Another thing you might have noticed is that at the end of the main function we need to call Thread.sleep. Without doing this, this function would end immediately after launching the coroutines, so they wouldn't have a chance to do their job. This is because delay does not block the thread: it suspends a coroutine. You might remember from the How does suspension work? chapter that delay just sets a timer to resume after a set amount of time, and suspends a coroutine until then. If the thread is not blocked, nothing is busy, so nothing stops the program from finishing (later we will see that if we use structured concurrency, Thread.sleep is not needed).

To some degree, how launch works is similar to a daemon thread2 but much cheaper. This metaphor is useful initially but it becomes problematic later. Maintaining a blocked thread is always costly, while maintaining a suspended coroutine is almost free (as explained in the Coroutines under the hood chapter). They both start some independent processes and need something that will prevent the program ending before they are done (in the example below, this is Thread.sleep(2000L)).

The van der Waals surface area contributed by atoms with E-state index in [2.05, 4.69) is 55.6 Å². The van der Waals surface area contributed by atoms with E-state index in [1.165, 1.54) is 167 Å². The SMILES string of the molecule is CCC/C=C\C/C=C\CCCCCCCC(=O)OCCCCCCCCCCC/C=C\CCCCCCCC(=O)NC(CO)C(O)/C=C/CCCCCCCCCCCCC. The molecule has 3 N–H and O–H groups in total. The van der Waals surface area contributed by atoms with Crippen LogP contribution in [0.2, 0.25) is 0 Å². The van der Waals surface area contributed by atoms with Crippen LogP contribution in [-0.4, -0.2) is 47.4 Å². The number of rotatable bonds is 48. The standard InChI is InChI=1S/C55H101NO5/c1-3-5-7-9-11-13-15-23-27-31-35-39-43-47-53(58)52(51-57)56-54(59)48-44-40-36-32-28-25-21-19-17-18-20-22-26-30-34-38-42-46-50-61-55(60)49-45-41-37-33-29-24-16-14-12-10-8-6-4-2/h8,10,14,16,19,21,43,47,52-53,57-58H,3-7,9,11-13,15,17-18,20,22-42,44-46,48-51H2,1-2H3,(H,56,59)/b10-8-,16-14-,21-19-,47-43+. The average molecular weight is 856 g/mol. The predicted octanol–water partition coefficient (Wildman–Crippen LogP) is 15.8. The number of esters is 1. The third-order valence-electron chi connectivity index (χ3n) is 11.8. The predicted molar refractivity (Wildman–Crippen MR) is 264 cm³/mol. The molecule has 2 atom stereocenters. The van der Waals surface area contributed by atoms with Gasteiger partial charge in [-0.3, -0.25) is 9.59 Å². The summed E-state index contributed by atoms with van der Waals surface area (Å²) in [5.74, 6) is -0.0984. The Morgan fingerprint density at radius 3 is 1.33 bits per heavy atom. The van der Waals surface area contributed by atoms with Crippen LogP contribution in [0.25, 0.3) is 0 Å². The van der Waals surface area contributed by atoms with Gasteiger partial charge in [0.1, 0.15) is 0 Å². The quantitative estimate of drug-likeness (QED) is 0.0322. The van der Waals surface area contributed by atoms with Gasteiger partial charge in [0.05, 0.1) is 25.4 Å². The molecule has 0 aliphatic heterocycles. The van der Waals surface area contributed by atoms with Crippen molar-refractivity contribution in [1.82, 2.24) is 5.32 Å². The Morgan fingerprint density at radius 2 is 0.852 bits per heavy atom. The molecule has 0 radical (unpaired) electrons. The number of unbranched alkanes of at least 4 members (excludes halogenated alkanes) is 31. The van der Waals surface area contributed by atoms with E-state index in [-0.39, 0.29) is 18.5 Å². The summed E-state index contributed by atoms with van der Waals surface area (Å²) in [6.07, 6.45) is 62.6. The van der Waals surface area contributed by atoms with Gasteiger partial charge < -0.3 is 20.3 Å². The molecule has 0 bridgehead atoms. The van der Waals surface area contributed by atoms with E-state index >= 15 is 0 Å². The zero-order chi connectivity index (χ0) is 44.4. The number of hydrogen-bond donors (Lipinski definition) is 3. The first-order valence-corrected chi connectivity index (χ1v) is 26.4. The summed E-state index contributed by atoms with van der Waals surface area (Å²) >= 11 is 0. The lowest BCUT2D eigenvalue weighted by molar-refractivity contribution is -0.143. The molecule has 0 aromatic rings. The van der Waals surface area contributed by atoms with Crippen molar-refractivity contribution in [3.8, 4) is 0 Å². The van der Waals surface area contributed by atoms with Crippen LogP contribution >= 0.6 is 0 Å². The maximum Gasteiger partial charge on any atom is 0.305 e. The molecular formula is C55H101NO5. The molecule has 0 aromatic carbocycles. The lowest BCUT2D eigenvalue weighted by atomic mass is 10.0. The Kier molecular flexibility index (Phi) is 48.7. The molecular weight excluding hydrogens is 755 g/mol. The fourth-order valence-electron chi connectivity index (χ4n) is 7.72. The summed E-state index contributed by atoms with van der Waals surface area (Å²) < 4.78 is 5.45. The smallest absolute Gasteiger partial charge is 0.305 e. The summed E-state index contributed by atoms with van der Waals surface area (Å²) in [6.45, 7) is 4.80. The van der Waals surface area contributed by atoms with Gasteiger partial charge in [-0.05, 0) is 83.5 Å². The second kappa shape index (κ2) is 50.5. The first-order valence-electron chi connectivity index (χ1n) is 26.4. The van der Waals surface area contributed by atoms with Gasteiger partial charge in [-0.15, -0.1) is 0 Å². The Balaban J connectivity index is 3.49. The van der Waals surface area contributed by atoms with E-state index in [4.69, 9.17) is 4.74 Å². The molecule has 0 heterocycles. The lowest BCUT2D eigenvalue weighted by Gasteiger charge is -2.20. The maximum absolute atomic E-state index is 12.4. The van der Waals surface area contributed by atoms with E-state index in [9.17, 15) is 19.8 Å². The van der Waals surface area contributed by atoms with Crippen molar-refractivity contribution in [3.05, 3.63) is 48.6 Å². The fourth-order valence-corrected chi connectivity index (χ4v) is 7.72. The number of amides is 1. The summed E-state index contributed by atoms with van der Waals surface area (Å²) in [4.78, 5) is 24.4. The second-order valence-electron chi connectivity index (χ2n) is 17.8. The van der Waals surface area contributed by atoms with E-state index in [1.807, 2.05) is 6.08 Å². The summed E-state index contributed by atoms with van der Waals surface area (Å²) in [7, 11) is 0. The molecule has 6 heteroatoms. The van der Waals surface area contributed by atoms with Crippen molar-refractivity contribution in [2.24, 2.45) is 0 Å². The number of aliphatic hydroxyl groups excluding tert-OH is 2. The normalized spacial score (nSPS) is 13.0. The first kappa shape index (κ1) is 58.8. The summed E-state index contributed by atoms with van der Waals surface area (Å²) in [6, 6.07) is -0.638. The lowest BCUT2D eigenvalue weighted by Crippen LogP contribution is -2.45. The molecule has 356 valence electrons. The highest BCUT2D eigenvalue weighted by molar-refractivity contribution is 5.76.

import kotlin.concurrent.thread //sampleStart fun main() { thread(isDaemon = true) { Thread.sleep(1000L) println("World!") } thread(isDaemon = true) { Thread.sleep(1000L) println("World!") } thread(isDaemon = true) { Thread.sleep(1000L) println("World!") } println("Hello,") Thread.sleep(2000L) } //sampleEnd

### runBlocking builder

The general rule is that coroutines should never block threads, only suspend them. On the other hand, there are cases in which blocking is necessary. Like in the main function, we need to block the thread, otherwise our program will end too early. For such cases, we might use runBlocking.